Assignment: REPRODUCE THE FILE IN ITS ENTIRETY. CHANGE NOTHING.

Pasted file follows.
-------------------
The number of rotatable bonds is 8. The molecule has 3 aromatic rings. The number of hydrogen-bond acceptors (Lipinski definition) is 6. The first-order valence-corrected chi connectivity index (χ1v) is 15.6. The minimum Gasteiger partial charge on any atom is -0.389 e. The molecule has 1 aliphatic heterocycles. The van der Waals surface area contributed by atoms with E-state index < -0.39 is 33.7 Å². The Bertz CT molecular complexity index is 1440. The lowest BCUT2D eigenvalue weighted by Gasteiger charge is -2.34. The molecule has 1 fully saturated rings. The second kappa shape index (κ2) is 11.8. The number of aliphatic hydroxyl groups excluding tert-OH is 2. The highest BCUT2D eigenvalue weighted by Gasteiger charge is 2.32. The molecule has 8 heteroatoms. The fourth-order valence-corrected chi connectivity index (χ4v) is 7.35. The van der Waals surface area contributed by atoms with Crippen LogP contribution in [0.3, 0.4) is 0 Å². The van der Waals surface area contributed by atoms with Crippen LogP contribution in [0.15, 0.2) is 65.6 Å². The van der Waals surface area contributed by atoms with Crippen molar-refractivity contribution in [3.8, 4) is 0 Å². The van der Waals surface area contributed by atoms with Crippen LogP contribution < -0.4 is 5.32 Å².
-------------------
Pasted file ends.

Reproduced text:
The number of rotatable bonds is 8. The molecule has 3 aromatic rings. The number of hydrogen-bond acceptors (Lipinski definition) is 6. The first-order valence-corrected chi connectivity index (χ1v) is 15.6. The minimum Gasteiger partial charge on any atom is -0.389 e. The molecule has 1 aliphatic heterocycles. The van der Waals surface area contributed by atoms with E-state index < -0.39 is 33.7 Å². The Bertz CT molecular complexity index is 1440. The lowest BCUT2D eigenvalue weighted by Gasteiger charge is -2.34. The molecule has 1 fully saturated rings. The second kappa shape index (κ2) is 11.8. The number of aliphatic hydroxyl groups excluding tert-OH is 2. The highest BCUT2D eigenvalue weighted by Gasteiger charge is 2.32. The molecule has 8 heteroatoms. The fourth-order valence-corrected chi connectivity index (χ4v) is 7.35. The van der Waals surface area contributed by atoms with Crippen LogP contribution in [0.3, 0.4) is 0 Å². The van der Waals surface area contributed by atoms with Crippen LogP contribution in [0.15, 0.2) is 65.6 Å². The van der Waals surface area contributed by atoms with Crippen molar-refractivity contribution in [3.8, 4) is 0 Å². The van der Waals surface area contributed by atoms with Crippen LogP contribution < -0.4 is 5.32 Å².